Exactly three weeks ago today I caught myself before hitting the “share” button on my Google Plus stream. My intent was to complain about some thing or another. I believe it was an out loud groan about a USB wireless device not working out of the box with Linux. I think I was going to triangulate on Broadcom’s insistence on making wireless a real headache.
And yeah, it doesn’t take that much to get a Broadcom chip working in most cases. Unless you are installing Linux at a friend’s house or another place that doesn’t have a wired connection. Then you’re pretty much sunk. The popup says that the wireless will work once you connect to the package manager. Uh, what if I am not located near a wired connection? That’s kinda why I wanted to connect to the web anyway you friggin’ ijit.
Let’s say it together…you’re pretty much sunk. Still. In 2014. Sunk.
There are a lot of other things that are deserving of our collective ire. Wireless shouldn’t have been one of them for me. I chastised myself for throwing my own little private snit concerning something so trivial. If you count back the years with me, the kernel update to 2.27 saw wireless go from “wireless sucks in Linux” to “holy crap, wireless works in Linux.” Or it did for the most part anyway. It was an important mile marker for desktop Linux.
And it’s gotten incrementally better since then. Two things have switched places for me: struggling to get wireless working, has changed places with my expectation that wireless will work out of the box.
But all this ruminating about wireless brought something to mind. It was 2009 and I was living in a garage apartment shortly after my divorce. The only thing the apartment didn’t have was Internet access. It was gonna cost $800.00 to get the line run from the street to the building. My landlord said if I paid the installation fee, I could have internet.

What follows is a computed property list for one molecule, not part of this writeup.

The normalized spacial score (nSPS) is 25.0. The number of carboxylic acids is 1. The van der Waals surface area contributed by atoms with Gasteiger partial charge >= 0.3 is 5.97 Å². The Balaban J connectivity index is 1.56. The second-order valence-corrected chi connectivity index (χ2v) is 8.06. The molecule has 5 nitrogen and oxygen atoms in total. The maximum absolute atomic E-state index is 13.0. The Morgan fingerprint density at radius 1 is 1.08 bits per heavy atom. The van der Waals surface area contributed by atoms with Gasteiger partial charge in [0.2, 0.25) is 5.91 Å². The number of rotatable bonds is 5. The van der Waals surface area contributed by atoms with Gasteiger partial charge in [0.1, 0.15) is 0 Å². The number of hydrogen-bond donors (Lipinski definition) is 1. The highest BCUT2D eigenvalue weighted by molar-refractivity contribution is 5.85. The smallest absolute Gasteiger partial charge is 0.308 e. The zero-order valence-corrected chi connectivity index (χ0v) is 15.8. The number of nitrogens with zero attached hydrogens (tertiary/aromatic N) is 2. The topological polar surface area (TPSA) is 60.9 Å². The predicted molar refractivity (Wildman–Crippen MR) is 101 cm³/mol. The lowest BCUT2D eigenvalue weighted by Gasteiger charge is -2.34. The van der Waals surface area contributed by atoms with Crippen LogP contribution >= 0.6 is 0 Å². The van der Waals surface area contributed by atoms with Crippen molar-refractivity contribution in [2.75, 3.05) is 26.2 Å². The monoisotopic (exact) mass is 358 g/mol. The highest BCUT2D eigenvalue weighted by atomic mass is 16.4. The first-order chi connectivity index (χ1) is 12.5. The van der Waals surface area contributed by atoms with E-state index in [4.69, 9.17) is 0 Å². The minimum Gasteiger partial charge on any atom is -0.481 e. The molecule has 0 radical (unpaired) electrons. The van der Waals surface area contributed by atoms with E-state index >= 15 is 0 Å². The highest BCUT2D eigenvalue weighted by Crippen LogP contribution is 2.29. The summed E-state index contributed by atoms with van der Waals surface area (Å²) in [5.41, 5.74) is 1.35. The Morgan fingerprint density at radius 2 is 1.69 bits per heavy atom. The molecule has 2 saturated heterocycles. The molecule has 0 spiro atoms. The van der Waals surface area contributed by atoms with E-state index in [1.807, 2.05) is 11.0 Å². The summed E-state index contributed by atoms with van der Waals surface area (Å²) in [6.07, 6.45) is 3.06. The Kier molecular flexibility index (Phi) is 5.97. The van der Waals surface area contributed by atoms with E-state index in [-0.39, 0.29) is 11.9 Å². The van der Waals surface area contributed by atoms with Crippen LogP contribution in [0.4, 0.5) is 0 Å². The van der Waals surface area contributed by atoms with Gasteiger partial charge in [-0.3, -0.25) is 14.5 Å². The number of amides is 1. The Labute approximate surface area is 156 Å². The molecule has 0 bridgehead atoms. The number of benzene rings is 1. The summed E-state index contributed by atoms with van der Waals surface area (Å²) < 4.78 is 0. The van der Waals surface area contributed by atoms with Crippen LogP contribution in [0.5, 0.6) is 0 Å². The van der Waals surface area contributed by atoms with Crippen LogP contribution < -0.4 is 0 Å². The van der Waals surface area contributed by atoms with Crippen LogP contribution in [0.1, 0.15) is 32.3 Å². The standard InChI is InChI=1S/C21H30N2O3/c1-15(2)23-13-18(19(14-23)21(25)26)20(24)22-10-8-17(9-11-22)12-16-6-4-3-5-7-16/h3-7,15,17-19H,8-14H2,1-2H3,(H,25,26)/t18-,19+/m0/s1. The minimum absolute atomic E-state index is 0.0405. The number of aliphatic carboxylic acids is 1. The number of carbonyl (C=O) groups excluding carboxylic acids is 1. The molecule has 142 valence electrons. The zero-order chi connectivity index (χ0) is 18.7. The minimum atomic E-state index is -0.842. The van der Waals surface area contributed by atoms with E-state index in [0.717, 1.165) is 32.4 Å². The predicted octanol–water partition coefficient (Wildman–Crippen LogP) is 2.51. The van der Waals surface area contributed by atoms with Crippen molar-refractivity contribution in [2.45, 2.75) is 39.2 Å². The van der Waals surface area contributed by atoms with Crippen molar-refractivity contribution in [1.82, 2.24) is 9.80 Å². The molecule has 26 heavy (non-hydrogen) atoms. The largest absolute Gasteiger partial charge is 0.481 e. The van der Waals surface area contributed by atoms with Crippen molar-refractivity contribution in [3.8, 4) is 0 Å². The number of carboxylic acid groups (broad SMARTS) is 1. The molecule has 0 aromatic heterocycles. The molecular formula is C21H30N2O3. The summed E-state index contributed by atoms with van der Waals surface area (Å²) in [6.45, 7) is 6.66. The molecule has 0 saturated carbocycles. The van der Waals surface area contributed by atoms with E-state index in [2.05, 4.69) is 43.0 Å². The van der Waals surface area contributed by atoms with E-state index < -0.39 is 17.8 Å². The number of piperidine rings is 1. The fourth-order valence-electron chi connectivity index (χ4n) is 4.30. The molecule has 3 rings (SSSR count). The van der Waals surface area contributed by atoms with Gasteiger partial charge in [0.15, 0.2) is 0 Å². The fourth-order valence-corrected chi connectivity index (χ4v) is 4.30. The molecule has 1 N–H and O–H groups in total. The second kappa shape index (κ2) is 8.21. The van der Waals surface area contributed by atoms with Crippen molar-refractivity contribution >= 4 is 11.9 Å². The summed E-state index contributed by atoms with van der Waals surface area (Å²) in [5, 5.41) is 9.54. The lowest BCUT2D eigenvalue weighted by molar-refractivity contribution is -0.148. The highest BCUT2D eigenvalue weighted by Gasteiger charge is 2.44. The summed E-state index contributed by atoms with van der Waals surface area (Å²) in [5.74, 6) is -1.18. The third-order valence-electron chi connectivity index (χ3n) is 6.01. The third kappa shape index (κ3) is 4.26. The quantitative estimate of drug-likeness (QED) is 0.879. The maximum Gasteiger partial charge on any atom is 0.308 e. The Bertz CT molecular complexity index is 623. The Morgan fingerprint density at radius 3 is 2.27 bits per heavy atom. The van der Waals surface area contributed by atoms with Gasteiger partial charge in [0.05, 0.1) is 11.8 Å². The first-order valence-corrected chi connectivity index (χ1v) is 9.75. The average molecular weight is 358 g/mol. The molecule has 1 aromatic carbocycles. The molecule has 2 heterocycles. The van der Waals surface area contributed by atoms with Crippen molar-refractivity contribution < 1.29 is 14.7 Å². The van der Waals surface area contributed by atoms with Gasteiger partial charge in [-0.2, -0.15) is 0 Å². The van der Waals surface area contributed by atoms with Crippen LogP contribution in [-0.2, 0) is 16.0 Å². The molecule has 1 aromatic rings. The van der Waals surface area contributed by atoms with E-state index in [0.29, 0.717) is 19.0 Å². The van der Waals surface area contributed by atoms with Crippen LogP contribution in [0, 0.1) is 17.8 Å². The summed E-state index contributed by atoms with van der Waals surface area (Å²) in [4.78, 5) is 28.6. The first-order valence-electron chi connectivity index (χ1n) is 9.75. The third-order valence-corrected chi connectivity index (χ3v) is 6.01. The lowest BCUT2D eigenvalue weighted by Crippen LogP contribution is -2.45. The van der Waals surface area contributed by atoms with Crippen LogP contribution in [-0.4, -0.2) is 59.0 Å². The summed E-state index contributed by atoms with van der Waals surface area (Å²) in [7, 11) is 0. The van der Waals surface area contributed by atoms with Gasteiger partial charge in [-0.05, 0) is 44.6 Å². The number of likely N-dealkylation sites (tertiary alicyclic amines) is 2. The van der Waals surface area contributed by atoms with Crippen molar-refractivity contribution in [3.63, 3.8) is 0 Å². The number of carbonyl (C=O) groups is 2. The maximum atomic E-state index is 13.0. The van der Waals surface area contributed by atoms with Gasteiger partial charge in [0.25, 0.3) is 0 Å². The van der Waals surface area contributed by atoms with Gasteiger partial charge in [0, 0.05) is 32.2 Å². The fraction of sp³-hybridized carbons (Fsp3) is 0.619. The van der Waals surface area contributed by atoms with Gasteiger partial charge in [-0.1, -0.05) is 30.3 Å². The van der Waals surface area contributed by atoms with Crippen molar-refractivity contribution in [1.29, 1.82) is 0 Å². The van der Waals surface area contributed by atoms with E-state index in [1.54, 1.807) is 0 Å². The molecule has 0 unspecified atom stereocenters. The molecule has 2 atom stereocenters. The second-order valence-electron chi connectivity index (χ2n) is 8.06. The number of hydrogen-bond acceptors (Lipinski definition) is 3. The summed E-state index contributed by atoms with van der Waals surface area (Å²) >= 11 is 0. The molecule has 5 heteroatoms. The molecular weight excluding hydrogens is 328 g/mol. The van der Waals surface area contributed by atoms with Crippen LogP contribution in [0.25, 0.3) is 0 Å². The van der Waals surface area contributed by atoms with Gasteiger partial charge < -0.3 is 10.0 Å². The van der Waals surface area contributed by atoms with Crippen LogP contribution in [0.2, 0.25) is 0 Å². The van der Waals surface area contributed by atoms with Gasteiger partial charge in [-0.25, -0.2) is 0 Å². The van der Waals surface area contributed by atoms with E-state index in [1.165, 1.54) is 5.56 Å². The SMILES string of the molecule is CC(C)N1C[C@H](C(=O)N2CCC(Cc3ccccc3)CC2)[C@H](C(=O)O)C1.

Oh, and just what do you think happened?
Being sued for divorce…
Living in a friend’s garage apartment until I could get back on my feet…
Getting a wire run to my apartment…
Undertaking the task of getting wireless access from a house 170 feet away…
So I started researching the possibilities for a decent wireless signal and an idea began to grow. I called my buddy Skip Guenter to see if he had any ideas. Indeed he had. What follows is a tongue-in-cheek report on how we made that wireless access possible. And not only possible, but with a signal strength that was amazing, given that we had to go 170 feet and through two wet walls. We hope you have as much fun reading it as we did writing it. So here it goes…
Wireless innovation is evolving…and Skip Guenter is the architect.
The call came in about 7 p.m. last Monday. It was from Skip Guenter.
“You on a secure line?”
“Yeah”, I said.”I guess so.”
“Well, I can’t take the chance it’s not secure. Stay there. Don’t leave and don’t tell anyone I’m coming.”
With that he hung up.
Within the next two hours, Skip “I-Can-Do-This” Guenter revolutionized the PC wireless world. His innovation, while shamelessly stolen, did miraculous things, and I am here to present it to you today.
Ladies and Gentlemen, I present to you the DSWD – V1 and DSWD – V2.
Original night research at Skipsjunk’s remote facilities to maintain highest security levels on development.